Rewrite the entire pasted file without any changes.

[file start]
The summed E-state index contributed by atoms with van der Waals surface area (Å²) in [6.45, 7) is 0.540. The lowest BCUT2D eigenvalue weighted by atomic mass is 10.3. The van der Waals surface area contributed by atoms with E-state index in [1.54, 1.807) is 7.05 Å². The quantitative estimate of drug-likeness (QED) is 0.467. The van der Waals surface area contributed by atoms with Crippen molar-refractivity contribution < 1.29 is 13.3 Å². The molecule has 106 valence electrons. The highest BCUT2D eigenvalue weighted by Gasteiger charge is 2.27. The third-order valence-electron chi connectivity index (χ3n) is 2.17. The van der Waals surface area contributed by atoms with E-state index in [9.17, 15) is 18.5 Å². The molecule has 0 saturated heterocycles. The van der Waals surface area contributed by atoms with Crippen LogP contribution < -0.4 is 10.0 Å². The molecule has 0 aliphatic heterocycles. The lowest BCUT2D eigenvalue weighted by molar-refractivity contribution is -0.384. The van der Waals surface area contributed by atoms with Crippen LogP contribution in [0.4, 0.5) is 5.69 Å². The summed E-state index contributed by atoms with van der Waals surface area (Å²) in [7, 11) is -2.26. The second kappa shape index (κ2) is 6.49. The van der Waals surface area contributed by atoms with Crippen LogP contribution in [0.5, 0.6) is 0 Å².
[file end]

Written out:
The summed E-state index contributed by atoms with van der Waals surface area (Å²) in [6.45, 7) is 0.540. The lowest BCUT2D eigenvalue weighted by atomic mass is 10.3. The van der Waals surface area contributed by atoms with E-state index in [1.54, 1.807) is 7.05 Å². The quantitative estimate of drug-likeness (QED) is 0.467. The van der Waals surface area contributed by atoms with Crippen molar-refractivity contribution < 1.29 is 13.3 Å². The molecule has 106 valence electrons. The highest BCUT2D eigenvalue weighted by Gasteiger charge is 2.27. The third-order valence-electron chi connectivity index (χ3n) is 2.17. The van der Waals surface area contributed by atoms with E-state index in [9.17, 15) is 18.5 Å². The molecule has 0 saturated heterocycles. The van der Waals surface area contributed by atoms with Crippen LogP contribution < -0.4 is 10.0 Å². The molecule has 0 aliphatic heterocycles. The lowest BCUT2D eigenvalue weighted by molar-refractivity contribution is -0.384. The van der Waals surface area contributed by atoms with Crippen LogP contribution in [0.4, 0.5) is 5.69 Å². The summed E-state index contributed by atoms with van der Waals surface area (Å²) in [7, 11) is -2.26. The second kappa shape index (κ2) is 6.49. The van der Waals surface area contributed by atoms with Crippen LogP contribution in [0.5, 0.6) is 0 Å².